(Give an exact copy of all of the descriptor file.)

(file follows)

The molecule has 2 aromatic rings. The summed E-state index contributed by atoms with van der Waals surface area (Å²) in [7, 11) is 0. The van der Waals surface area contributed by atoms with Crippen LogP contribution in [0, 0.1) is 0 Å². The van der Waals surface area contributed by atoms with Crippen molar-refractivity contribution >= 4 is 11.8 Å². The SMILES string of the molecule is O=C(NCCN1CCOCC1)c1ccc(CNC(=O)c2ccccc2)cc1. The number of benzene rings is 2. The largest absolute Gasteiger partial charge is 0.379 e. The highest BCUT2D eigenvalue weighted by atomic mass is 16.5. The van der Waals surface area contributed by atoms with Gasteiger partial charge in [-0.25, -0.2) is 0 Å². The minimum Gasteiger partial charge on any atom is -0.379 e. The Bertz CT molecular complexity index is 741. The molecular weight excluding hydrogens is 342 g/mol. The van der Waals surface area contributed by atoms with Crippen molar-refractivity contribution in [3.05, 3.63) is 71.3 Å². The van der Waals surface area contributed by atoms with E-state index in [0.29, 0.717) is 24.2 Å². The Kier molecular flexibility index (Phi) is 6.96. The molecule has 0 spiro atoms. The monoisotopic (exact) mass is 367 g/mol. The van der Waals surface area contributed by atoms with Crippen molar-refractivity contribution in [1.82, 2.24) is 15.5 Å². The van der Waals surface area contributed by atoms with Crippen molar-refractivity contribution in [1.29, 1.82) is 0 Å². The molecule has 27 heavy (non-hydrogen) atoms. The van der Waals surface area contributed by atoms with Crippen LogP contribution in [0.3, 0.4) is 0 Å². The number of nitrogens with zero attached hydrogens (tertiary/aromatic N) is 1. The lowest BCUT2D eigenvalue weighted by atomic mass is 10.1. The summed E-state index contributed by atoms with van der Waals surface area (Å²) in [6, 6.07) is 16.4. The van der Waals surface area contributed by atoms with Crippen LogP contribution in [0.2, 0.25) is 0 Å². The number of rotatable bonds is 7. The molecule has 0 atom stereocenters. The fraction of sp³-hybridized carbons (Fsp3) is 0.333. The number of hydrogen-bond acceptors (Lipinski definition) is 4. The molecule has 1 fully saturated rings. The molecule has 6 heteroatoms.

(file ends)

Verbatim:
The molecule has 2 aromatic rings. The summed E-state index contributed by atoms with van der Waals surface area (Å²) in [7, 11) is 0. The van der Waals surface area contributed by atoms with Crippen LogP contribution in [0, 0.1) is 0 Å². The van der Waals surface area contributed by atoms with Crippen molar-refractivity contribution >= 4 is 11.8 Å². The SMILES string of the molecule is O=C(NCCN1CCOCC1)c1ccc(CNC(=O)c2ccccc2)cc1. The number of benzene rings is 2. The largest absolute Gasteiger partial charge is 0.379 e. The highest BCUT2D eigenvalue weighted by atomic mass is 16.5. The van der Waals surface area contributed by atoms with Gasteiger partial charge in [-0.25, -0.2) is 0 Å². The minimum Gasteiger partial charge on any atom is -0.379 e. The Bertz CT molecular complexity index is 741. The molecular weight excluding hydrogens is 342 g/mol. The van der Waals surface area contributed by atoms with Crippen molar-refractivity contribution in [3.05, 3.63) is 71.3 Å². The van der Waals surface area contributed by atoms with E-state index in [0.29, 0.717) is 24.2 Å². The Kier molecular flexibility index (Phi) is 6.96. The molecule has 0 spiro atoms. The monoisotopic (exact) mass is 367 g/mol. The van der Waals surface area contributed by atoms with Crippen molar-refractivity contribution in [1.82, 2.24) is 15.5 Å². The van der Waals surface area contributed by atoms with Crippen molar-refractivity contribution in [1.29, 1.82) is 0 Å². The molecule has 27 heavy (non-hydrogen) atoms. The van der Waals surface area contributed by atoms with Crippen LogP contribution in [0.3, 0.4) is 0 Å². The number of nitrogens with zero attached hydrogens (tertiary/aromatic N) is 1. The lowest BCUT2D eigenvalue weighted by atomic mass is 10.1. The summed E-state index contributed by atoms with van der Waals surface area (Å²) in [6, 6.07) is 16.4. The van der Waals surface area contributed by atoms with Crippen LogP contribution in [0.2, 0.25) is 0 Å². The number of rotatable bonds is 7. The molecule has 0 atom stereocenters. The fraction of sp³-hybridized carbons (Fsp3) is 0.333. The number of hydrogen-bond acceptors (Lipinski definition) is 4. The molecule has 1 fully saturated rings. The molecule has 6 heteroatoms.